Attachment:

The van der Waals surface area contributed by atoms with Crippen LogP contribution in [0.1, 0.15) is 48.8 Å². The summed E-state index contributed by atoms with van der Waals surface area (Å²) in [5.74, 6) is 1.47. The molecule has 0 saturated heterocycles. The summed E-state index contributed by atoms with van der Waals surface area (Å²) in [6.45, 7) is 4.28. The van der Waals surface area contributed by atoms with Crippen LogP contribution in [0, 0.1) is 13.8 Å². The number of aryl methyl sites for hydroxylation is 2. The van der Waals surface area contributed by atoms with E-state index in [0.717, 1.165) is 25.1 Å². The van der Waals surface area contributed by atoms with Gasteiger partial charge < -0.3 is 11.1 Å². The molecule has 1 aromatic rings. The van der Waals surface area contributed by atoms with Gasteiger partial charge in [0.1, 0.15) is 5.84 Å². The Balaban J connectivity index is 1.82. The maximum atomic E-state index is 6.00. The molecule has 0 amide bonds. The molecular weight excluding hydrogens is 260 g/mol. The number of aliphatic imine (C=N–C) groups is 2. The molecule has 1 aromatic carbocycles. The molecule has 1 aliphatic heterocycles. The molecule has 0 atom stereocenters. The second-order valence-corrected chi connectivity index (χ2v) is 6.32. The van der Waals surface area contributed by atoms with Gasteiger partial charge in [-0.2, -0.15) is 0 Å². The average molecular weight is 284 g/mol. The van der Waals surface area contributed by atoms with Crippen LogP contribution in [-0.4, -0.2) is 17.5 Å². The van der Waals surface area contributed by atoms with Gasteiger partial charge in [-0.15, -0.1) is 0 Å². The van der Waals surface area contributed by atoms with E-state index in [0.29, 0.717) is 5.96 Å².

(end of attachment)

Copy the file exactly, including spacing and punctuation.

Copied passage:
The van der Waals surface area contributed by atoms with Crippen LogP contribution in [0.1, 0.15) is 48.8 Å². The summed E-state index contributed by atoms with van der Waals surface area (Å²) in [5.74, 6) is 1.47. The molecule has 0 saturated heterocycles. The summed E-state index contributed by atoms with van der Waals surface area (Å²) in [6.45, 7) is 4.28. The van der Waals surface area contributed by atoms with Crippen LogP contribution in [0, 0.1) is 13.8 Å². The number of aryl methyl sites for hydroxylation is 2. The van der Waals surface area contributed by atoms with E-state index in [0.717, 1.165) is 25.1 Å². The van der Waals surface area contributed by atoms with Gasteiger partial charge < -0.3 is 11.1 Å². The molecule has 1 aromatic rings. The van der Waals surface area contributed by atoms with Gasteiger partial charge in [0.1, 0.15) is 5.84 Å². The Balaban J connectivity index is 1.82. The maximum atomic E-state index is 6.00. The molecule has 0 amide bonds. The molecular weight excluding hydrogens is 260 g/mol. The number of aliphatic imine (C=N–C) groups is 2. The molecule has 1 aromatic carbocycles. The molecule has 1 aliphatic heterocycles. The molecule has 0 atom stereocenters. The second-order valence-corrected chi connectivity index (χ2v) is 6.32. The van der Waals surface area contributed by atoms with Gasteiger partial charge in [-0.2, -0.15) is 0 Å². The average molecular weight is 284 g/mol. The van der Waals surface area contributed by atoms with Crippen LogP contribution in [-0.4, -0.2) is 17.5 Å². The van der Waals surface area contributed by atoms with Gasteiger partial charge in [-0.15, -0.1) is 0 Å². The van der Waals surface area contributed by atoms with E-state index in [0.29, 0.717) is 5.96 Å².